The obligatory picture of an overweight person with their head cropped out. (Lucas Jackson/ Reuters)

My story today about the relationship between obesity and unemployment — how each problem can make the other worse — has generated a lot of e-mail and commentary. I just got a note from a woman whose husband lost his job a few years ago: “He initially was extremely angry,” the woman wrote, “then depressed and then the weight gain started … for both of us! I worked full time from home, and with him around, the snacking started. I even noticed my kids gained weight.”

I admire this woman for coming forward. I also admire the three people struggling with these issues who spoke to me for my story. I admire them because talking about weight in this country is not easy. The stigma is real and painful. I know this from my own experience as someone heavier than I should be. I see it every time I fly, the way other passengers see you sitting in the middle seat and the look on their faces says, “I hope I am not next to him.”

In fact, one of the greatest challenges in reporting this story was finding obese and unemployed people willing to speak with me. In reporting stories where subjects interface with counselors or educators or other outreach people, very often those people can connect you with those struggling with whatever issue you’re writing about. In this case, the outreach types were skittish about making those connections. Over and over, people told me they wanted to read the story but they just didn’t think they could help.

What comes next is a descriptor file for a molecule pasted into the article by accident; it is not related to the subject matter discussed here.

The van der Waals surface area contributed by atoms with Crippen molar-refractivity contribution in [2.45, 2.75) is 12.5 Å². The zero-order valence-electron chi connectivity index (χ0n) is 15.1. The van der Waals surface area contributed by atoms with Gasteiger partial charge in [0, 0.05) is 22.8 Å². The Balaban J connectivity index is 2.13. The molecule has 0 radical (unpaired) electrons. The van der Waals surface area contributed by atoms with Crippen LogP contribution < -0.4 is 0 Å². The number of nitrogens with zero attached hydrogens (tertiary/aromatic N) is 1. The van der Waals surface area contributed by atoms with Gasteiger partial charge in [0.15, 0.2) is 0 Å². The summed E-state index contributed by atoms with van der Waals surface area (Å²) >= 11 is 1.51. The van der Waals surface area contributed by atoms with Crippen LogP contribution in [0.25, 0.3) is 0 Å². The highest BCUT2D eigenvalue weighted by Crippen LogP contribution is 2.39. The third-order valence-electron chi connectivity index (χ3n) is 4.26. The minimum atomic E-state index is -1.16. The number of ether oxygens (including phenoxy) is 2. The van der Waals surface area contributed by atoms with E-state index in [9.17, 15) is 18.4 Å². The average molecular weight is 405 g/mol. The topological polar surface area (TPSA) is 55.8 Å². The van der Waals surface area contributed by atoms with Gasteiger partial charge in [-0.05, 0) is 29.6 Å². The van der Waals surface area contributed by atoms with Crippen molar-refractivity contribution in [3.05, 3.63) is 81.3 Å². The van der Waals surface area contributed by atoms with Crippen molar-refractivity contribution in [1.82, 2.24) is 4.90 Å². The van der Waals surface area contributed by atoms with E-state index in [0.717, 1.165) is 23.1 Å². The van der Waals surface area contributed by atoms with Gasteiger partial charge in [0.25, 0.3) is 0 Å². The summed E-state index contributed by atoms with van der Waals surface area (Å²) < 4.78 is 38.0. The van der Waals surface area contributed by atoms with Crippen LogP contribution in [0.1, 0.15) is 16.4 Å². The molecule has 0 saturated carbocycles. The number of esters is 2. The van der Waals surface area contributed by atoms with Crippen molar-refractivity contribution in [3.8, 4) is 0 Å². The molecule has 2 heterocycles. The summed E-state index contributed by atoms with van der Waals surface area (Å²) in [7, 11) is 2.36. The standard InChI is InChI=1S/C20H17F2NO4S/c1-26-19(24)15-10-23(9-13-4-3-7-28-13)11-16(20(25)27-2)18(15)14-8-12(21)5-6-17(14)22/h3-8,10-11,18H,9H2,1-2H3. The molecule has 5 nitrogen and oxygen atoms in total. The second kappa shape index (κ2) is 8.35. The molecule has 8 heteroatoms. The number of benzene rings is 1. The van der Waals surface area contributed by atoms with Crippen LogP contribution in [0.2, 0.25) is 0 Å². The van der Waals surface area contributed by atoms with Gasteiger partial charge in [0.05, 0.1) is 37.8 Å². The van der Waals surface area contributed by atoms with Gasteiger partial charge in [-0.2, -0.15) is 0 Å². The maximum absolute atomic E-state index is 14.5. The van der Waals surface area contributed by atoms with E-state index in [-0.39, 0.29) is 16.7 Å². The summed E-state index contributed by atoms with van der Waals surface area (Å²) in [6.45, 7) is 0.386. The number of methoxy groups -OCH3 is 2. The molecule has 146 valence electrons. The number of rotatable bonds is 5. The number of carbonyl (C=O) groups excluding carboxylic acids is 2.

Of course, I raise an important tangential issue in my piece — the idea that outreach workers are too uncomfortable to raise the obesity issue with the unemployed, even though obesity can make a job search more difficult or even impossible. “I can’t approach someone with their obesity because that’s so touch and go,” one told me. Another said, “It’s such a sensitive issue for so many people. We’re not Weight Watchers. We don’t require people to weigh in when they come see us.”

I finally resorted to hanging around outside a job resource center in downtown Hagerstown. Over several days I met many unemployed workers, some who fit the demographic I was looking for, others who didn’t, but who still had illuminating things to say about an area still struggling even as other cities recover.

Everyone I met had one thing in common, though: They all desperately wanted to work.